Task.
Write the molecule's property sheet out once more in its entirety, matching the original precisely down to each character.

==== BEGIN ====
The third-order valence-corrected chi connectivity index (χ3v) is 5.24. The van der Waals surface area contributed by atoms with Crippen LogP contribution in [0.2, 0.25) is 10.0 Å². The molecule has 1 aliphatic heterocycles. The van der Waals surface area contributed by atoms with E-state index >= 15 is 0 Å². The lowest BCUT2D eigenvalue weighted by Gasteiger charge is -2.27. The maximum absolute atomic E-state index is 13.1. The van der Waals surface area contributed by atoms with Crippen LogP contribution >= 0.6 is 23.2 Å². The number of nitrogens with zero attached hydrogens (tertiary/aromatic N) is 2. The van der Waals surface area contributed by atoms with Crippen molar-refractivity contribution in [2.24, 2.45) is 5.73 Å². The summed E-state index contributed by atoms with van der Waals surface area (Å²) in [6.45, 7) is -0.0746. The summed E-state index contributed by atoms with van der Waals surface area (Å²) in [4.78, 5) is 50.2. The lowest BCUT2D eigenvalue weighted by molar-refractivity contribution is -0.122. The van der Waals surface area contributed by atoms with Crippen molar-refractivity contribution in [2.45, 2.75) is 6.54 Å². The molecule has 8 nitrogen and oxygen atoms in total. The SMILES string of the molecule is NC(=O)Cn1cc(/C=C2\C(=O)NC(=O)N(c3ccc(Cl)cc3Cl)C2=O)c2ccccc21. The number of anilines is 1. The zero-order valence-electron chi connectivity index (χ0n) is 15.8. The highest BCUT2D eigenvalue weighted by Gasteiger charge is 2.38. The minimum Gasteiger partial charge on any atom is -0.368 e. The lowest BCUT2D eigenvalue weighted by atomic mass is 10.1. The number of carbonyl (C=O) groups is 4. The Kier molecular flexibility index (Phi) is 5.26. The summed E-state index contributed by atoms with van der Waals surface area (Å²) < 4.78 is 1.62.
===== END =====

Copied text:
The third-order valence-corrected chi connectivity index (χ3v) is 5.24. The van der Waals surface area contributed by atoms with Crippen LogP contribution in [0.2, 0.25) is 10.0 Å². The molecule has 1 aliphatic heterocycles. The van der Waals surface area contributed by atoms with E-state index >= 15 is 0 Å². The lowest BCUT2D eigenvalue weighted by Gasteiger charge is -2.27. The maximum absolute atomic E-state index is 13.1. The van der Waals surface area contributed by atoms with Crippen LogP contribution >= 0.6 is 23.2 Å². The number of nitrogens with zero attached hydrogens (tertiary/aromatic N) is 2. The van der Waals surface area contributed by atoms with Crippen molar-refractivity contribution in [2.24, 2.45) is 5.73 Å². The summed E-state index contributed by atoms with van der Waals surface area (Å²) in [6.45, 7) is -0.0746. The summed E-state index contributed by atoms with van der Waals surface area (Å²) in [4.78, 5) is 50.2. The lowest BCUT2D eigenvalue weighted by molar-refractivity contribution is -0.122. The van der Waals surface area contributed by atoms with Crippen molar-refractivity contribution in [2.45, 2.75) is 6.54 Å². The molecule has 8 nitrogen and oxygen atoms in total. The SMILES string of the molecule is NC(=O)Cn1cc(/C=C2\C(=O)NC(=O)N(c3ccc(Cl)cc3Cl)C2=O)c2ccccc21. The number of anilines is 1. The zero-order valence-electron chi connectivity index (χ0n) is 15.8. The highest BCUT2D eigenvalue weighted by Gasteiger charge is 2.38. The minimum Gasteiger partial charge on any atom is -0.368 e. The lowest BCUT2D eigenvalue weighted by atomic mass is 10.1. The number of carbonyl (C=O) groups is 4. The Kier molecular flexibility index (Phi) is 5.26. The summed E-state index contributed by atoms with van der Waals surface area (Å²) < 4.78 is 1.62.